Herman's ancient body shifted a bit on the perch, and he stared harder at her before his slow blink. Not moving too quickly herself these days, she went to the edge of the pond, leaned over the rail, and despite the prominently posted “please do not feed us” sign, emptied a small carton of live crickets as close as she could to the driftwood branch nearest his throne. Watching the transaction, the greatly entertained lovers grinned and discreetly sent her a thumbs-up hoping the waiter, who had worked here longer than the toad had been alive, would not see. Meanwhile Herman’s large mass didn't seem to move at all, but his almost indecently long tongue flicked in and out like lightning to scarf up the crickets. Exhausted and breathing heavily, she made her way back to her chair to a now tepid cappuccino. The toad ate his fill while the other frogs and fish converged to snatch up what he left behind. The now alert waiter furiously rushed over to admonish her but stopped suddenly as Herman’s slurping abruptly ceased.

Then the bubble of his toad’s throat sac began to grow, to bulge into a balloon so large it almost dwarfed the rest of him, expanding greater than anyone, including the waiter, had ever seen before. And he began to sing and sing and sing. He sang of his joy to see his dear friend once again, he sang of his joy for the young lovers, he sang of thanks for delicious crickets, his joy of this his best audience ever, for the warm light above him and the kind humans who tended him, his fellow pond dwellers who kept him from being lonely and all the cattails to play hide and seek amongst in his youth, his joy that he would soon be free of his too old body.

She smiled through it all, her promise fulfilled, and absolution granted. “Thank you, Herman,” she murmured, the tears finally flowing unrestricted.

The waiter, forgetting to be stern, stood speechless. The couple’s mouths were similarly agape. The few patrons still in the cafe at this hour also went quiet and listened in wonder until Herman’s croaks drifted into silence a few minutes later.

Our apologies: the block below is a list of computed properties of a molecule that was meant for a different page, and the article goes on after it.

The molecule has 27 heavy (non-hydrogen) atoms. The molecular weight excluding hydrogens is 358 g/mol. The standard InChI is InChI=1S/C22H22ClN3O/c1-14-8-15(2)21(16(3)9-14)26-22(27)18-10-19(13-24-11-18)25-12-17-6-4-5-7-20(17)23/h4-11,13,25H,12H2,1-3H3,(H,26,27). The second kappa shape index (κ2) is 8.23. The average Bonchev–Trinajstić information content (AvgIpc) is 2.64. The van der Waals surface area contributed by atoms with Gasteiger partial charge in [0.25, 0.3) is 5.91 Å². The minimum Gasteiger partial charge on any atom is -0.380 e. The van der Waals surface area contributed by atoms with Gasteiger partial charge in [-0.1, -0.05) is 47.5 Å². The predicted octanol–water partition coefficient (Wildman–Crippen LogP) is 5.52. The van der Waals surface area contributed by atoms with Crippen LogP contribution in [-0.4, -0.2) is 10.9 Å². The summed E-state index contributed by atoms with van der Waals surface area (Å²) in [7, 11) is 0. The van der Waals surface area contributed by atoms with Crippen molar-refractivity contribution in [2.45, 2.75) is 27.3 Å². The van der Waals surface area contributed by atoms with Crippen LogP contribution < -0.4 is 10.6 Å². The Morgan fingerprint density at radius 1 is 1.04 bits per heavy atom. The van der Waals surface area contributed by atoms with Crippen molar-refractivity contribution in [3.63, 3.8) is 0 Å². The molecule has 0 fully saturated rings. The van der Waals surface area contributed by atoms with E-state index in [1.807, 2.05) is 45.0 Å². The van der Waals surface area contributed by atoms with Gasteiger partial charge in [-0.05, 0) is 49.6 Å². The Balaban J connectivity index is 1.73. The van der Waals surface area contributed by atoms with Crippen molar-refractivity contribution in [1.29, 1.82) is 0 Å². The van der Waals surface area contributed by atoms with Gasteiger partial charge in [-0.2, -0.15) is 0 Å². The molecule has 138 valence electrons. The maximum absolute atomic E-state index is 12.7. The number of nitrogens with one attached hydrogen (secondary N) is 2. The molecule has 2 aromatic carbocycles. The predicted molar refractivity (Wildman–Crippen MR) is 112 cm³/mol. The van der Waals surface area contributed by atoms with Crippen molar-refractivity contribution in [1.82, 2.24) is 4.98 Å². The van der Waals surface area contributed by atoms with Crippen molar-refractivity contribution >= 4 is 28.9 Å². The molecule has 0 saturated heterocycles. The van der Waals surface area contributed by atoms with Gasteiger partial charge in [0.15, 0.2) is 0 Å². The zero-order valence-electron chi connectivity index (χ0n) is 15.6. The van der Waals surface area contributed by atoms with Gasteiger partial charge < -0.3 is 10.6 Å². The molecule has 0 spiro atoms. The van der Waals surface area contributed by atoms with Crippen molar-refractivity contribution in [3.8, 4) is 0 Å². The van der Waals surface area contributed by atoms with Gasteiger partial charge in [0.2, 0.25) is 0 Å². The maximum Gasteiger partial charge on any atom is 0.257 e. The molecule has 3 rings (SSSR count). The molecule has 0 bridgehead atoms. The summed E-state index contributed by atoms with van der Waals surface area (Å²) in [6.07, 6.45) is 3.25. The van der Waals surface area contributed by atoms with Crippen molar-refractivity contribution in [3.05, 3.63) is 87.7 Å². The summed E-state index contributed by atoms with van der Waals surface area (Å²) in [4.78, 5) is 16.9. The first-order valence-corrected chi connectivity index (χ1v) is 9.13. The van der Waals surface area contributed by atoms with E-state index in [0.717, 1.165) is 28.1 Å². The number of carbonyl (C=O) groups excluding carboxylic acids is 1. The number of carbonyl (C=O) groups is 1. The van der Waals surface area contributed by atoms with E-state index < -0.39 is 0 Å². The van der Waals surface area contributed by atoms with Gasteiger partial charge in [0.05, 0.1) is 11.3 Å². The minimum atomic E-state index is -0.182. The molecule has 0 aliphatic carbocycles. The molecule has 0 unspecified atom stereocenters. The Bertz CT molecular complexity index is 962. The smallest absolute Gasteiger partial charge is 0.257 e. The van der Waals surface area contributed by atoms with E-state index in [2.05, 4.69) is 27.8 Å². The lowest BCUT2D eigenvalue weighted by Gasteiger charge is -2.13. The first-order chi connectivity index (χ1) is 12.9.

After a lull, everyone applauded and there were shouts of “Encore!” all around. When it was finally quiet again, the waiter finally remembered he was supposed to reprimand his errant old lady customer, who had, he realized, seemed very familiar. But now upon turning to scold her he found her slumped, head lolled back with eyes closed and a sublimely peaceful smile in a lined face that seemed to be dropping years by the second. Her half empty cup of cold coffee had toppled over and spilled onto the sketch of the pond she had begun.

His eyes went to an old magazine photograph on the wall taken there in the café of a beautiful young woman sketching by the pond. He had served her many times, had even been a little in love with her. But she would soon be famous and glamorous, and he was just a waiter with wife and children at home.

And then the splash from the pond behind him. The couple at the booth gasped simultaneously, leaped to their feet and ran to the pond rail. One of them shouted for help. The toad had not gone back to its cave below but was drifting belly up in the pond water, his still body occasionally bumping against the beam by the force of ripples from his fall while the frogs and fish finished off the crickets around him. Someone finally noticing there was an old woman slumped at the back table was calling 911, someone else began to cry, cell phone camera lights were flashing, the manager at the cash register was frantically calling him to come help restore order, clear up and close, but the waiter couldn’t move a muscle, his eyes were fixed on the coffee-stained sketch. What moments ago had been only the thin lines and strokes of what seemed to be the beginning renderings of a simple landscape had emerged out of the spiral-shaped stain – in full, joyous, glorious, impossible color -- into a portrait of a toad singing in a pond of cattails and the smoky silhouette of a woman standing with canvas and easel in the background.



© V.E. Kimberlin 2022

1,400 words

Draft 012622-D1b

Submitted: November 19, 2022

© Copyright 2022 V.E. Kimberlin. All rights reserved.